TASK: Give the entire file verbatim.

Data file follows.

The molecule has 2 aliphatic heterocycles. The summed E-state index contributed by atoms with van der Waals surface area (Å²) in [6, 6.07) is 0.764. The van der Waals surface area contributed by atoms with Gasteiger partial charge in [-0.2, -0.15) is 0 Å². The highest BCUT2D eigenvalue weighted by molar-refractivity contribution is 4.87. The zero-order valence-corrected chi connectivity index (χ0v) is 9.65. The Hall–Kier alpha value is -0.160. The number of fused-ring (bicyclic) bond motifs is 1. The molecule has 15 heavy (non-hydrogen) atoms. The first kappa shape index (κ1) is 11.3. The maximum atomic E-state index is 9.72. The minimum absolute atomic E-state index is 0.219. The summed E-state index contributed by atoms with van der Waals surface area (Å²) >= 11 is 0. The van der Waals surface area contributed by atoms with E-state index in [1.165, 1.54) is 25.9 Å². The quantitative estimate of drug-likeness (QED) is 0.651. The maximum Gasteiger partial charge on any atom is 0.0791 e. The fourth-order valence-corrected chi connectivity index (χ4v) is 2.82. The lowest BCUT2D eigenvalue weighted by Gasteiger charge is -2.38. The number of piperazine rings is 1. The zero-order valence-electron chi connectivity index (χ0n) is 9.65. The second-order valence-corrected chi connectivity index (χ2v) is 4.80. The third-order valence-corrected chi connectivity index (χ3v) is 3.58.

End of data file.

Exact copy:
The molecule has 2 aliphatic heterocycles. The summed E-state index contributed by atoms with van der Waals surface area (Å²) in [6, 6.07) is 0.764. The van der Waals surface area contributed by atoms with Gasteiger partial charge in [-0.2, -0.15) is 0 Å². The highest BCUT2D eigenvalue weighted by molar-refractivity contribution is 4.87. The zero-order valence-corrected chi connectivity index (χ0v) is 9.65. The Hall–Kier alpha value is -0.160. The number of fused-ring (bicyclic) bond motifs is 1. The molecule has 15 heavy (non-hydrogen) atoms. The first kappa shape index (κ1) is 11.3. The maximum atomic E-state index is 9.72. The minimum absolute atomic E-state index is 0.219. The summed E-state index contributed by atoms with van der Waals surface area (Å²) >= 11 is 0. The van der Waals surface area contributed by atoms with E-state index in [1.165, 1.54) is 25.9 Å². The quantitative estimate of drug-likeness (QED) is 0.651. The maximum Gasteiger partial charge on any atom is 0.0791 e. The fourth-order valence-corrected chi connectivity index (χ4v) is 2.82. The lowest BCUT2D eigenvalue weighted by Gasteiger charge is -2.38. The number of piperazine rings is 1. The zero-order valence-electron chi connectivity index (χ0n) is 9.65. The second-order valence-corrected chi connectivity index (χ2v) is 4.80. The third-order valence-corrected chi connectivity index (χ3v) is 3.58.